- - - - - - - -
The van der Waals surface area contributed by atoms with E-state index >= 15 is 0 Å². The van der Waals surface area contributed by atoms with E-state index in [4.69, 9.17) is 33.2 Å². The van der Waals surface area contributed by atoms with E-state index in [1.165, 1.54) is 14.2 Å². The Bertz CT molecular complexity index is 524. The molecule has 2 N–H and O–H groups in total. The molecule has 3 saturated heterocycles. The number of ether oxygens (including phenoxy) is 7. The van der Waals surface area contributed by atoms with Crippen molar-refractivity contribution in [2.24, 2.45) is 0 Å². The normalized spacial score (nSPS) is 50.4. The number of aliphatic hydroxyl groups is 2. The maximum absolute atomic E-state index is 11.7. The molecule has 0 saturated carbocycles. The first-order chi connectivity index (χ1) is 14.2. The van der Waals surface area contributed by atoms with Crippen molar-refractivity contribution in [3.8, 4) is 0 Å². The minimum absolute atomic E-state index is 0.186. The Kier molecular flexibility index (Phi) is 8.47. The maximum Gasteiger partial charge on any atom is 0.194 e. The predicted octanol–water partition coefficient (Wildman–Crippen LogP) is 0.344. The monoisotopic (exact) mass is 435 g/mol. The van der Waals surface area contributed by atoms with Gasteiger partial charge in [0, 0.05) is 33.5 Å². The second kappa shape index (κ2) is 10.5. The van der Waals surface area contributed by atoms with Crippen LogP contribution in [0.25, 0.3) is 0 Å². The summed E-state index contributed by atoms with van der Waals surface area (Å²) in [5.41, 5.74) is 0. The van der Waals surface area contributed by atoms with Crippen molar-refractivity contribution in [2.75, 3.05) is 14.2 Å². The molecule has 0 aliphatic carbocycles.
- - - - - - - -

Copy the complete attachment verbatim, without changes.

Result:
The van der Waals surface area contributed by atoms with E-state index >= 15 is 0 Å². The van der Waals surface area contributed by atoms with E-state index in [4.69, 9.17) is 33.2 Å². The van der Waals surface area contributed by atoms with E-state index in [1.165, 1.54) is 14.2 Å². The Bertz CT molecular complexity index is 524. The molecule has 2 N–H and O–H groups in total. The molecule has 3 saturated heterocycles. The number of ether oxygens (including phenoxy) is 7. The van der Waals surface area contributed by atoms with Crippen molar-refractivity contribution in [2.24, 2.45) is 0 Å². The normalized spacial score (nSPS) is 50.4. The number of aliphatic hydroxyl groups is 2. The maximum absolute atomic E-state index is 11.7. The molecule has 0 saturated carbocycles. The first-order chi connectivity index (χ1) is 14.2. The van der Waals surface area contributed by atoms with Crippen molar-refractivity contribution in [3.8, 4) is 0 Å². The minimum absolute atomic E-state index is 0.186. The Kier molecular flexibility index (Phi) is 8.47. The maximum Gasteiger partial charge on any atom is 0.194 e. The predicted octanol–water partition coefficient (Wildman–Crippen LogP) is 0.344. The monoisotopic (exact) mass is 435 g/mol. The van der Waals surface area contributed by atoms with Gasteiger partial charge in [0, 0.05) is 33.5 Å². The second kappa shape index (κ2) is 10.5. The van der Waals surface area contributed by atoms with Crippen LogP contribution in [0.25, 0.3) is 0 Å². The summed E-state index contributed by atoms with van der Waals surface area (Å²) in [5.41, 5.74) is 0. The van der Waals surface area contributed by atoms with Crippen molar-refractivity contribution in [2.75, 3.05) is 14.2 Å². The molecule has 0 aliphatic carbocycles.